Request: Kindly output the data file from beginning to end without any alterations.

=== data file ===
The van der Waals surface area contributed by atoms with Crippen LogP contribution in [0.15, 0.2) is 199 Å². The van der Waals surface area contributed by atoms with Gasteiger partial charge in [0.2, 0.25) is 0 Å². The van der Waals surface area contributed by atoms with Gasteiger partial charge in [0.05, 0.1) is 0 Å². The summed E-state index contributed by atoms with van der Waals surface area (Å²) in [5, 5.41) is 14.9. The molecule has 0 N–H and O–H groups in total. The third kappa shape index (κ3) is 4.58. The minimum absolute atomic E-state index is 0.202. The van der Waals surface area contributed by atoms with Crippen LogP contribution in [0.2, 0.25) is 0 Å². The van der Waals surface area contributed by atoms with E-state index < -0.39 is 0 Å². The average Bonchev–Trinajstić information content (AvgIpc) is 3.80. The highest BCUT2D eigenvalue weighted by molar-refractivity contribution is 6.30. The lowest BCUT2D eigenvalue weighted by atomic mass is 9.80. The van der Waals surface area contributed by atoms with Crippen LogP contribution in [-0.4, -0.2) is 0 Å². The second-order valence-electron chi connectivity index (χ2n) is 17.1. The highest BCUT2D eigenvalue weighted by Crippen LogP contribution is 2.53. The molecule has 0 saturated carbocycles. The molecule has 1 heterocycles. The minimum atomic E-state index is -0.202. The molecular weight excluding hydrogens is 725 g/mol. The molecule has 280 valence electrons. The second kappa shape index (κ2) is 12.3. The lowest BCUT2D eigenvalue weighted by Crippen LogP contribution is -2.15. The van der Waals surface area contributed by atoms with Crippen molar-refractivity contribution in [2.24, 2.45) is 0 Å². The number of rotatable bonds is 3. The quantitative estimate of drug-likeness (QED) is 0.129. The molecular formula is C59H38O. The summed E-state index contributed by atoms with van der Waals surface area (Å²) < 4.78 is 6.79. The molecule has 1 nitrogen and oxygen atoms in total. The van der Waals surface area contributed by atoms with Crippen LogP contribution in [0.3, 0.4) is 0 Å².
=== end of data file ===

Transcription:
The van der Waals surface area contributed by atoms with Crippen LogP contribution in [0.15, 0.2) is 199 Å². The van der Waals surface area contributed by atoms with Gasteiger partial charge in [0.2, 0.25) is 0 Å². The van der Waals surface area contributed by atoms with Gasteiger partial charge in [0.05, 0.1) is 0 Å². The summed E-state index contributed by atoms with van der Waals surface area (Å²) in [5, 5.41) is 14.9. The molecule has 0 N–H and O–H groups in total. The third kappa shape index (κ3) is 4.58. The minimum absolute atomic E-state index is 0.202. The van der Waals surface area contributed by atoms with Crippen LogP contribution in [0.2, 0.25) is 0 Å². The van der Waals surface area contributed by atoms with E-state index < -0.39 is 0 Å². The average Bonchev–Trinajstić information content (AvgIpc) is 3.80. The highest BCUT2D eigenvalue weighted by molar-refractivity contribution is 6.30. The lowest BCUT2D eigenvalue weighted by atomic mass is 9.80. The van der Waals surface area contributed by atoms with Crippen LogP contribution in [-0.4, -0.2) is 0 Å². The second-order valence-electron chi connectivity index (χ2n) is 17.1. The highest BCUT2D eigenvalue weighted by Crippen LogP contribution is 2.53. The molecule has 0 saturated carbocycles. The molecule has 1 heterocycles. The minimum atomic E-state index is -0.202. The molecular weight excluding hydrogens is 725 g/mol. The molecule has 280 valence electrons. The second kappa shape index (κ2) is 12.3. The lowest BCUT2D eigenvalue weighted by Crippen LogP contribution is -2.15. The van der Waals surface area contributed by atoms with Crippen molar-refractivity contribution in [2.24, 2.45) is 0 Å². The number of rotatable bonds is 3. The quantitative estimate of drug-likeness (QED) is 0.129. The molecular formula is C59H38O. The summed E-state index contributed by atoms with van der Waals surface area (Å²) < 4.78 is 6.79. The molecule has 1 nitrogen and oxygen atoms in total. The van der Waals surface area contributed by atoms with Crippen LogP contribution in [0.3, 0.4) is 0 Å².